WORKS: Orient & Occident; Ein Wallfahrtslied; Como cierva sedienta
PERFORMER: Swedish RSO & Choir/Tõnu Kaljuste
CATALOGUE NO: 472 080-2
No record company has been more closely associated with the music of Arvo Pärt than ECM, and Orient & Occident updates its continuing association. The work that lends its name to the collection, a seven-minute string-orchestra piece from 2000, paradoxically sounds the slightest in content of the three. Como cierva sedienta, premiered a year earlier in Tenerife, is a half-hour setting of Psalms 42 and 43. Overlong yet full of distinct ideas that make for intriguing listening, it touches at times a note of austere passion worthy of the Spanish mystics. The surging climax for female voices and orchestra at 2:28 minssounds like something new in Pärt’s work, with trumpets and horns nobly singing out amid the resonant polyphony.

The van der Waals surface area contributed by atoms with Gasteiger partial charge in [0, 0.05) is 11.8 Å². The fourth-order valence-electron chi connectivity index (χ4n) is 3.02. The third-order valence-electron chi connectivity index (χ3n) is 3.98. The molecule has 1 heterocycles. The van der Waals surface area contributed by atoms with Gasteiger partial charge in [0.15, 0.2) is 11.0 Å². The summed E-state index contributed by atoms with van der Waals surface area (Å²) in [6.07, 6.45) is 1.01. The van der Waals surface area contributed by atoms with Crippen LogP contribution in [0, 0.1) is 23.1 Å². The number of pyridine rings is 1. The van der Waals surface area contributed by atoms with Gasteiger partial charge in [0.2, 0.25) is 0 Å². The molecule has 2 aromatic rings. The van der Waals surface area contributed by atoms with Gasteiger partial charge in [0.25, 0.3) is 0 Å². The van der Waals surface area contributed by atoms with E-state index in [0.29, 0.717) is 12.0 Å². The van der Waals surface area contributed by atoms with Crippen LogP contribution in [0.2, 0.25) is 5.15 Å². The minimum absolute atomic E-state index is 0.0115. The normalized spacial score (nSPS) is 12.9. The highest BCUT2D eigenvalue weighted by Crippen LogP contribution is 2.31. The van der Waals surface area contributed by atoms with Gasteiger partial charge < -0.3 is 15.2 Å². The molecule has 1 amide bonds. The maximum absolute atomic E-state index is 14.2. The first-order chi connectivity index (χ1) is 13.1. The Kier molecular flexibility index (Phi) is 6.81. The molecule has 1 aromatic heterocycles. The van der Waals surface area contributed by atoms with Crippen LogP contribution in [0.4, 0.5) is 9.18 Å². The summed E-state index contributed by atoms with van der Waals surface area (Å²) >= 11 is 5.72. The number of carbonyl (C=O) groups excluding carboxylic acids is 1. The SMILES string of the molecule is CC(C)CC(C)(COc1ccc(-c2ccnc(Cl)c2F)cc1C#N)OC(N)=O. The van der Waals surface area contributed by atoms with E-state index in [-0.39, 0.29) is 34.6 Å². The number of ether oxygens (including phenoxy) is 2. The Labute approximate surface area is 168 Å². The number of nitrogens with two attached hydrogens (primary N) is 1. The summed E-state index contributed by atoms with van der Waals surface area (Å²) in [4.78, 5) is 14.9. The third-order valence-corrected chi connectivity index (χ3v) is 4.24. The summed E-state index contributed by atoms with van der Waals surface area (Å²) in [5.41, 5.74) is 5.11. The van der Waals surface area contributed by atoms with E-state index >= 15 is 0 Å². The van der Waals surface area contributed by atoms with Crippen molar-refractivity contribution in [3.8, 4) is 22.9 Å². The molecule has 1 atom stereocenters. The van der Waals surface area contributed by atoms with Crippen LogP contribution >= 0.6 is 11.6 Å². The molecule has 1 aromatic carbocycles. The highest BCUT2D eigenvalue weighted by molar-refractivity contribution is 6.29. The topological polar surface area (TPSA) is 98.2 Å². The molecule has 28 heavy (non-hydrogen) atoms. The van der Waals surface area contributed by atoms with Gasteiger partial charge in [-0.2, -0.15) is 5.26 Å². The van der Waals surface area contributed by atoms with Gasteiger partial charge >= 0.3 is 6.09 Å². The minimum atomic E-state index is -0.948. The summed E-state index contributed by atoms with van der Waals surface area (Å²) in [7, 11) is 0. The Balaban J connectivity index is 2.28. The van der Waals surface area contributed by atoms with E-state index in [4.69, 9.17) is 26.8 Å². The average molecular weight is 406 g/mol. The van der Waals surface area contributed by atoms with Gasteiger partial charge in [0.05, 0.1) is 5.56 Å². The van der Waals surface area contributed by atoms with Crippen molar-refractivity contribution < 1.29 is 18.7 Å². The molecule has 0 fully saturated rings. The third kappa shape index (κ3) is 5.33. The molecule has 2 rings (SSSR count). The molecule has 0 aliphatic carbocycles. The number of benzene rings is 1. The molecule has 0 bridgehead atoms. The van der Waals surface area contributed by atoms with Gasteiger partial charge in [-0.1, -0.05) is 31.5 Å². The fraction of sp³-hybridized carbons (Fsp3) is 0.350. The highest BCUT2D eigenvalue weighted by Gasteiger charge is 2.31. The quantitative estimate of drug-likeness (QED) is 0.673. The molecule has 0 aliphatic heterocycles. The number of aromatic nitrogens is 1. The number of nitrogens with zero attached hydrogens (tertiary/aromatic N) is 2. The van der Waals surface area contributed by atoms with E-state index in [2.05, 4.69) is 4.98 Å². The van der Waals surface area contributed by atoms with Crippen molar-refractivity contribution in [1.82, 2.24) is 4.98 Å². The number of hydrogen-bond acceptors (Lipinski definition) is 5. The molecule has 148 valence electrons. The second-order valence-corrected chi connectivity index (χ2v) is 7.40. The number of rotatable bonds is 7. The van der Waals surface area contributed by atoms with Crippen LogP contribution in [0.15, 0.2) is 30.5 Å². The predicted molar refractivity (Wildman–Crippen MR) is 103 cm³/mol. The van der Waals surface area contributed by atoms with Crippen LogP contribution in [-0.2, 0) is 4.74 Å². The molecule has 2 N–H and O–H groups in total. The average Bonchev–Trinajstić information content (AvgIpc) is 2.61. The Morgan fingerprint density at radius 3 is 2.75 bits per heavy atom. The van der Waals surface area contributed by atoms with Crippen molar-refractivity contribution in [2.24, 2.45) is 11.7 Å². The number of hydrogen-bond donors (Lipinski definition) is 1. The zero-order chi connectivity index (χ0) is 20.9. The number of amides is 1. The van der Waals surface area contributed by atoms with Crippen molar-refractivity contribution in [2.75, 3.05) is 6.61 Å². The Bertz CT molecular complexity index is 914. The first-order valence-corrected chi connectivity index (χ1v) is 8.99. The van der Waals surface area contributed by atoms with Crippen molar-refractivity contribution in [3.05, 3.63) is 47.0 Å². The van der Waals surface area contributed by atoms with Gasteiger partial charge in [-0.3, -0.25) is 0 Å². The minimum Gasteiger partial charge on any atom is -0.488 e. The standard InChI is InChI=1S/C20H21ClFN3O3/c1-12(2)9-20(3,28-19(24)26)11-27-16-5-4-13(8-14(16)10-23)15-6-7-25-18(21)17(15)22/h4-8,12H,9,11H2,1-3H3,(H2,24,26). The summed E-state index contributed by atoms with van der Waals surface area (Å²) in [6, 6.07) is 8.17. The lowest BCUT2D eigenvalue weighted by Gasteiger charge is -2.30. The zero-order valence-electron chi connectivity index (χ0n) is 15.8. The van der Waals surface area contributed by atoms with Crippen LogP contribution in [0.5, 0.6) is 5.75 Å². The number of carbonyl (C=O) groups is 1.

Wallfahrtslied (Pilgrims’ Song) dates from 1984, but the version as recorded here, for men’s voices and strings, was first heard in 2001. No less praiseworthy for their purity of pitch and line than their female colleagues in Como cierva sedienta, the men of the Swedish Radio Choir chant Psalm 121 to a single note in a glittering mist of flecked and dappled timbre from divided strings. The mood is of quietly unresolved suspense, beautifully sustained by these performers. Nicholas Williams